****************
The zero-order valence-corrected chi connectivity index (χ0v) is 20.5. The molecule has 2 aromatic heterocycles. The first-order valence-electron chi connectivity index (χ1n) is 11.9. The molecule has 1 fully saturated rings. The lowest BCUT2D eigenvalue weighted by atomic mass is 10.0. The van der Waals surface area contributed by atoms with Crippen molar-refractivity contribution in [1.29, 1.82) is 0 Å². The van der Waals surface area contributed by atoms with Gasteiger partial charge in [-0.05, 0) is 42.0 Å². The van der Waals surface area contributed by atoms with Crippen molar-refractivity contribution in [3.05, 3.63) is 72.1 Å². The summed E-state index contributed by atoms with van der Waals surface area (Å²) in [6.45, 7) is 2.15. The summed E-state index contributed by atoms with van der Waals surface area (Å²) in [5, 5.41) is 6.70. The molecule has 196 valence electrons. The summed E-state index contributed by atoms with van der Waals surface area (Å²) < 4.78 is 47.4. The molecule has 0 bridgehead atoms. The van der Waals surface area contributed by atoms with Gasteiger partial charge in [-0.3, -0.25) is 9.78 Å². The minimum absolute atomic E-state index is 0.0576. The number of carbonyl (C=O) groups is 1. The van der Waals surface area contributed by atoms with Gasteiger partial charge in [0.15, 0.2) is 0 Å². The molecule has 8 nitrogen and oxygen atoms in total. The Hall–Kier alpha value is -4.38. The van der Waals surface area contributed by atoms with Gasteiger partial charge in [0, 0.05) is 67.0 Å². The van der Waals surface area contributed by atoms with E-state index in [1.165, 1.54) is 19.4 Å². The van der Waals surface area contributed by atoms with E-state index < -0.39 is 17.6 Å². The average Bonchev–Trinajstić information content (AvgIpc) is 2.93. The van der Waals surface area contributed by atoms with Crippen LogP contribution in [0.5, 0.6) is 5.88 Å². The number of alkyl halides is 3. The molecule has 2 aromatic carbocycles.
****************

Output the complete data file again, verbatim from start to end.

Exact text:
The zero-order valence-corrected chi connectivity index (χ0v) is 20.5. The molecule has 2 aromatic heterocycles. The first-order valence-electron chi connectivity index (χ1n) is 11.9. The molecule has 1 fully saturated rings. The lowest BCUT2D eigenvalue weighted by atomic mass is 10.0. The van der Waals surface area contributed by atoms with Crippen molar-refractivity contribution in [1.29, 1.82) is 0 Å². The van der Waals surface area contributed by atoms with Gasteiger partial charge in [-0.05, 0) is 42.0 Å². The van der Waals surface area contributed by atoms with Crippen molar-refractivity contribution in [3.05, 3.63) is 72.1 Å². The summed E-state index contributed by atoms with van der Waals surface area (Å²) in [6.45, 7) is 2.15. The summed E-state index contributed by atoms with van der Waals surface area (Å²) in [5, 5.41) is 6.70. The molecule has 196 valence electrons. The summed E-state index contributed by atoms with van der Waals surface area (Å²) < 4.78 is 47.4. The molecule has 0 bridgehead atoms. The van der Waals surface area contributed by atoms with Gasteiger partial charge in [-0.3, -0.25) is 9.78 Å². The minimum absolute atomic E-state index is 0.0576. The number of carbonyl (C=O) groups is 1. The van der Waals surface area contributed by atoms with Gasteiger partial charge in [0.15, 0.2) is 0 Å². The molecule has 8 nitrogen and oxygen atoms in total. The Hall–Kier alpha value is -4.38. The van der Waals surface area contributed by atoms with Gasteiger partial charge in [0, 0.05) is 67.0 Å². The van der Waals surface area contributed by atoms with E-state index in [1.165, 1.54) is 19.4 Å². The van der Waals surface area contributed by atoms with E-state index < -0.39 is 17.6 Å². The average Bonchev–Trinajstić information content (AvgIpc) is 2.93. The van der Waals surface area contributed by atoms with Crippen LogP contribution in [0.5, 0.6) is 5.88 Å². The number of alkyl halides is 3. The molecule has 2 aromatic carbocycles.